Christopher Hitchens: 1949-2011

Written by  //  December 16, 2011  //  Media  //  No comments

In Memoriam: Christopher Hitchens, 1949–2011
(Vanity Fair) Christopher Hitchens—the incomparable critic, masterful rhetorician, fiery wit, and fearless bon vivant—died today at the age of 62. Hitchens was diagnosed with esophageal cancer in the spring of 2010, just after the publication of his memoir, Hitch-22, and began chemotherapy soon after. His matchless prose has appeared in Vanity Fair since 1992, when he was named contributing editor.
“Cancer victimhood contains a permanent temptation to be self-centered and even solipsistic,” Hitchens wrote nearly a year ago in Vanity Fair, but his own final labors were anything but: in the last 12 months, he produced for this magazine a piece on U.S.-Pakistani relations in the wake of Osama bin Laden’s death, a portrait of Joan Didion, an essay on the Private Eye retrospective at the Victoria and Albert Museum, a prediction about the future of democracy in Egypt, a meditation on the legacy of progressivism in Wisconsin, and a series of frank, graceful, and exquisitely written essays in which he chronicled the physical and spiritual effects of his disease. At the end, Hitchens was more engaged, relentless, hilarious, observant, and intelligent than just about everyone else—just as he had been for the last four decades.
“My chief consolation in this year of living dyingly has been the presence of friends,” he wrote in the June 2011 issue. He died in their presence, too, at the MD Anderson Cancer Center in Houston, Texas. May his 62 years of living, well, so livingly console the many of us who will miss him dearly.
Graydon Carter Remembers Christopher Hitchens
Peter Hitchens: In Memoriam, my courageous brother Christopher, 1949-2011
(Daily Mail, UK) How odd it is to hear of your own brother’s death on an early morning radio bulletin. How odd it is for a private loss to be a public event.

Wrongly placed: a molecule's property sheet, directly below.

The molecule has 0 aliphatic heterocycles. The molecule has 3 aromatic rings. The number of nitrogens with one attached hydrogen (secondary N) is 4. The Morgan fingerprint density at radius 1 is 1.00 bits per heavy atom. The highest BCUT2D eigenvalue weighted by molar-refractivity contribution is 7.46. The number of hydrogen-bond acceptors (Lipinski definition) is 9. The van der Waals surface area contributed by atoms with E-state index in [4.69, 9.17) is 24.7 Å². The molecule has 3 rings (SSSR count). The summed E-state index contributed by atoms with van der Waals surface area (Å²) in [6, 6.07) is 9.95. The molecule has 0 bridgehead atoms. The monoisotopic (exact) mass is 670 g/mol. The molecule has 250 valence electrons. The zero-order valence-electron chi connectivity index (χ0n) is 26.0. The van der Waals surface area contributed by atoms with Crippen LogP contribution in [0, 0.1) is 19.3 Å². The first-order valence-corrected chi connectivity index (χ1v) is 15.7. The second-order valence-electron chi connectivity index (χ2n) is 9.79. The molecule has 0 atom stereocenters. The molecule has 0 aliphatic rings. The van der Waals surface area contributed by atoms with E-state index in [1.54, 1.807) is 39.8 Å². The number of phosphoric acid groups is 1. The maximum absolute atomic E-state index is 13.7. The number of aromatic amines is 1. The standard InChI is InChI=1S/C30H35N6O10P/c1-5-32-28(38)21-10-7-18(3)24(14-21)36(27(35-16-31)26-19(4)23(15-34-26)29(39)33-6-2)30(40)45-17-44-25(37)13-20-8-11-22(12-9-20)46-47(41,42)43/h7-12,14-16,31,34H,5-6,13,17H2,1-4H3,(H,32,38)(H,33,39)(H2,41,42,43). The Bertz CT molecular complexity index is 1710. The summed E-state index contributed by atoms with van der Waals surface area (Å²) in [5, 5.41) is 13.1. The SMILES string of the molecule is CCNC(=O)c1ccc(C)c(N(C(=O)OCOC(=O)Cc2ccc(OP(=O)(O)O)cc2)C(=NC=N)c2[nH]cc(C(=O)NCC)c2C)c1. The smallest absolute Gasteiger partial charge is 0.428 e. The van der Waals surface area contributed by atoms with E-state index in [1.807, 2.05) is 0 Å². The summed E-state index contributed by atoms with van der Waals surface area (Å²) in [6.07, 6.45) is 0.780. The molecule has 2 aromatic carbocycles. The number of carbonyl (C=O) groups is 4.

I wouldn’t normally dream of writing about such a thing here, and I doubt if many people would expect me to. It is made even odder by the fact that I am a minor celebrity myself. And that the, ah, complex relationship between me and my brother has been public property.
I have this morning turned down three invitations to talk on the radio about my brother. I had a powerful feeling that it would be wrong to do so, not immediately explicable but strong enough to persuade me to say a polite ‘no thank you’.
Christopher Buckley’s Postscript: Christopher Hitchens, 1949-2011 is a beautiful and touching piece of writing, erudite and filled with humour. Of all of the tributes, certainly one of – if not the – best.
The LA Times has published a number of excerpts of tributes, with links to the full articles

Christopher Hitchens has died: Fighter, doubter, provocateur
Elaine Woo: Christopher Hitchens dies at 62; engaging, enraging author and essayist
The British-American’s polemical writings on religion, politics, war and other hot-button topics established him as a leading public intellectual.
(LATimes Obituary) A swashbuckling opinionator, he loved few things better than a good argument — and he knew how to pick one. Once described by the New Yorker as “looking like someone who, with as much dignity as possible, has smoothed his hair and straightened his collar after knocking the helmet off a policeman,” he tarred Bill Clinton as a rapist, Mother Teresa as a fraud and Henry Kissinger as a war criminal. He argued in Vanity Fair that women were less funny than men, which stoked the wrath of female comics. “I am programmed by the practice of a lifetime to take,” he wrote, “a contrary position.”